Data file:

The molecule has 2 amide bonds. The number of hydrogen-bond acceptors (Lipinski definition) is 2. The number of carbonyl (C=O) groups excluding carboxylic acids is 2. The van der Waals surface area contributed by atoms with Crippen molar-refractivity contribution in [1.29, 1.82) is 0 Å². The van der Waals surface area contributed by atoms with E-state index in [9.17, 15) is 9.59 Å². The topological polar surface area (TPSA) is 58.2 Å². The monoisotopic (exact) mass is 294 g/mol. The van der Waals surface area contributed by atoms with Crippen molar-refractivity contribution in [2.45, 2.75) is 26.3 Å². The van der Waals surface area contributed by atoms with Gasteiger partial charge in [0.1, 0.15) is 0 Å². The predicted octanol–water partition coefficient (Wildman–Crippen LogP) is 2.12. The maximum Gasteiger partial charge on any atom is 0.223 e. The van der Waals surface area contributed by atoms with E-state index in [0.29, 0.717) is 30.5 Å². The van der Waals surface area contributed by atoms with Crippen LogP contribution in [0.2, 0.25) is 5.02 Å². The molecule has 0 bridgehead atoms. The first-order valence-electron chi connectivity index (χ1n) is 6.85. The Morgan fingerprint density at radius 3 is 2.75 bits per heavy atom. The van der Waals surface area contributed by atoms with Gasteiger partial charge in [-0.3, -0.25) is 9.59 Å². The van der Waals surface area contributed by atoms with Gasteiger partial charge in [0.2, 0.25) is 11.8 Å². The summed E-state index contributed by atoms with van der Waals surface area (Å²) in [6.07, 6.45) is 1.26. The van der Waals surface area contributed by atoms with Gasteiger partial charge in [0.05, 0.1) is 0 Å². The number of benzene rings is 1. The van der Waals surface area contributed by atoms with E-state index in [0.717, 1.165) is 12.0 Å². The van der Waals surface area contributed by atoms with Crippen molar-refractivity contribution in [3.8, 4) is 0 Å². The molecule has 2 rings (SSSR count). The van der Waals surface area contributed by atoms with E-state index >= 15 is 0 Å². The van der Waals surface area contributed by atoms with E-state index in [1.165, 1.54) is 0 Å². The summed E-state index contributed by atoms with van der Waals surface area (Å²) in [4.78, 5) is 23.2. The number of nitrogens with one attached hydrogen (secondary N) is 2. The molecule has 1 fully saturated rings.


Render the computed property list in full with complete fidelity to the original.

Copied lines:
The molecule has 2 amide bonds. The number of hydrogen-bond acceptors (Lipinski definition) is 2. The number of carbonyl (C=O) groups excluding carboxylic acids is 2. The van der Waals surface area contributed by atoms with Crippen molar-refractivity contribution in [1.29, 1.82) is 0 Å². The van der Waals surface area contributed by atoms with E-state index in [9.17, 15) is 9.59 Å². The topological polar surface area (TPSA) is 58.2 Å². The monoisotopic (exact) mass is 294 g/mol. The van der Waals surface area contributed by atoms with Crippen molar-refractivity contribution in [2.45, 2.75) is 26.3 Å². The van der Waals surface area contributed by atoms with Gasteiger partial charge in [0.1, 0.15) is 0 Å². The predicted octanol–water partition coefficient (Wildman–Crippen LogP) is 2.12. The maximum Gasteiger partial charge on any atom is 0.223 e. The van der Waals surface area contributed by atoms with E-state index in [0.29, 0.717) is 30.5 Å². The van der Waals surface area contributed by atoms with Crippen LogP contribution in [0.2, 0.25) is 5.02 Å². The molecule has 0 bridgehead atoms. The first-order valence-electron chi connectivity index (χ1n) is 6.85. The Morgan fingerprint density at radius 3 is 2.75 bits per heavy atom. The van der Waals surface area contributed by atoms with Gasteiger partial charge in [-0.3, -0.25) is 9.59 Å². The van der Waals surface area contributed by atoms with Gasteiger partial charge in [0.2, 0.25) is 11.8 Å². The summed E-state index contributed by atoms with van der Waals surface area (Å²) in [6.07, 6.45) is 1.26. The van der Waals surface area contributed by atoms with Gasteiger partial charge in [0.05, 0.1) is 0 Å². The number of benzene rings is 1. The van der Waals surface area contributed by atoms with E-state index in [0.717, 1.165) is 12.0 Å². The van der Waals surface area contributed by atoms with Crippen molar-refractivity contribution in [3.8, 4) is 0 Å². The molecule has 2 rings (SSSR count). The van der Waals surface area contributed by atoms with E-state index >= 15 is 0 Å². The van der Waals surface area contributed by atoms with E-state index in [1.165, 1.54) is 0 Å². The summed E-state index contributed by atoms with van der Waals surface area (Å²) in [4.78, 5) is 23.2. The number of nitrogens with one attached hydrogen (secondary N) is 2. The molecule has 1 fully saturated rings.